She certainly does not blame the young nor despise them for whatever has come their way in negative values when these external factors have had very undesirable effects into dragging them down the precipice.

"Society changes. It has to change. If society does not do so it becomes static and dull. So changes are welcome but not at the cost of uprooting our basic values. "At least to some extent our identity has to be preserved and this is true of all ethnic groups.

To help in this direction we need a collective effort. The responsibility therefore lies more on adults than young people. Example is better than advice. At least a few of us remaining elders could be role models.

Whenever I'm invited for a school prize giving I emphasise much on Sinhala values. Children do listen attentively. There is hope that even a few would pickup something of what I have been saying and walk into adulthood as value filled people."

Professor Karunaratne's analysis made this writer delve further on the grievous social state. Those that have been victim to missing out on knowledge of literature and history coupled with the politicisation of education comprise many of today's adults. They are in all walks of life.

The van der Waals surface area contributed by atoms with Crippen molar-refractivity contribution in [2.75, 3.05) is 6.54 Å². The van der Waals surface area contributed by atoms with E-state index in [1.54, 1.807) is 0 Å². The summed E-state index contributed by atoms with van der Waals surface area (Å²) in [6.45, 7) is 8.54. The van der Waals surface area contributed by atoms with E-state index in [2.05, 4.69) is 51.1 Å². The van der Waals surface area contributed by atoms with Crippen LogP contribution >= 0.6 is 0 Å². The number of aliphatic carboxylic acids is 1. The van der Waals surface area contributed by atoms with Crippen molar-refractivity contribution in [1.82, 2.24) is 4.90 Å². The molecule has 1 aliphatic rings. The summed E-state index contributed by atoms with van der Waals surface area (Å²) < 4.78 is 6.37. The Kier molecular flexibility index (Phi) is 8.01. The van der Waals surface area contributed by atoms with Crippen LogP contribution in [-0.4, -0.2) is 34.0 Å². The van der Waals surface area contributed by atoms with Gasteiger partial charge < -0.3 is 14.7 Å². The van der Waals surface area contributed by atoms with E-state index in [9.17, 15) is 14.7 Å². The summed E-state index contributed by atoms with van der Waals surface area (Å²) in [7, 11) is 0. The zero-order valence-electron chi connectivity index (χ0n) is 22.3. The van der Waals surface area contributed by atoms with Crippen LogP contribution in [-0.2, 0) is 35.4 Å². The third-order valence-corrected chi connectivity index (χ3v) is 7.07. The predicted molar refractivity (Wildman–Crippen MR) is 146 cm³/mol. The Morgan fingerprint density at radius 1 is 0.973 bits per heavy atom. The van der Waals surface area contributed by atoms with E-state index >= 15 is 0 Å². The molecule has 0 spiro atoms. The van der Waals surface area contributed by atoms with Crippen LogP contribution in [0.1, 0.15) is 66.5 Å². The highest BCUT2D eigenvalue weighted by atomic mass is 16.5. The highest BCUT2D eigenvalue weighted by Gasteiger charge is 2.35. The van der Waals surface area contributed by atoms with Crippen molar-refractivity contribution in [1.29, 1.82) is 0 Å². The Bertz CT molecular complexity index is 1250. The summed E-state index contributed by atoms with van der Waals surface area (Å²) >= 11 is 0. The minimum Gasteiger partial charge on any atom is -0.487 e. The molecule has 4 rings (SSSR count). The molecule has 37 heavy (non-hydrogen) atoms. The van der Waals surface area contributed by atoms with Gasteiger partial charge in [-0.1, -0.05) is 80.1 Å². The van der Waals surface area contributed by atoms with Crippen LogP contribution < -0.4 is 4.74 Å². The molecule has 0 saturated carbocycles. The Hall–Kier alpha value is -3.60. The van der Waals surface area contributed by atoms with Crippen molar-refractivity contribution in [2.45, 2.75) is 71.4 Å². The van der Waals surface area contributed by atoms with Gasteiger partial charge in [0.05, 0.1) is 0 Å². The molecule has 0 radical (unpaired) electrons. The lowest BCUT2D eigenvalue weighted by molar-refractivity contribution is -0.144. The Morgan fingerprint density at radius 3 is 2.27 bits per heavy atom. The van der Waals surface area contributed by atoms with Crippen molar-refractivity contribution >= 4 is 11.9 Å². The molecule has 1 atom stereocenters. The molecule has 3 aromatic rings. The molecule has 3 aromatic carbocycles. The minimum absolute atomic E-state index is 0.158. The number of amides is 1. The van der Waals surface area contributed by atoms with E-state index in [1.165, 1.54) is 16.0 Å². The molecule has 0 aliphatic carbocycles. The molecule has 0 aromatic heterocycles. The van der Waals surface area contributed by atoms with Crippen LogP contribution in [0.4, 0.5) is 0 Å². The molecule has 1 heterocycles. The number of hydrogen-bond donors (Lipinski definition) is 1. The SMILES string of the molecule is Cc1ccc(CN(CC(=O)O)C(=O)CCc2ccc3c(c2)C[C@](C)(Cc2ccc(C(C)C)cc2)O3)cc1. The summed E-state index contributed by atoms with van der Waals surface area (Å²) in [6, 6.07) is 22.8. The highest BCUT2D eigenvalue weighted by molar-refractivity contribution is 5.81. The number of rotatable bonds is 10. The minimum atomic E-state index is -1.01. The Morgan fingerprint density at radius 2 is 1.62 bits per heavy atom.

No wonder then the lack of accountability and valuelessness as they go along in what ever chosen career.

The utter disregard towards those that seek their services and giving priority to exorbitant fees are certainly rooted in what they have missed out as children on values and ethics contained in the study of literature and history.

Social institutions that were earlier role models to society are presently in a corrupt state - for instance the family, place of worship and school lack the necessary human capital in bringing out stable future generations. Against such backdrop this writer asked Professor Karunaratne for a way out of the present mess. She very confidently said, "Well, at least the few stable ones as I said earlier must come forward and be independent role modules."

Answering my question on how only one or two swallows would help make a summer she astutely replied, "Well, they would hopefully make at least shall we say less than a fraction of a summer.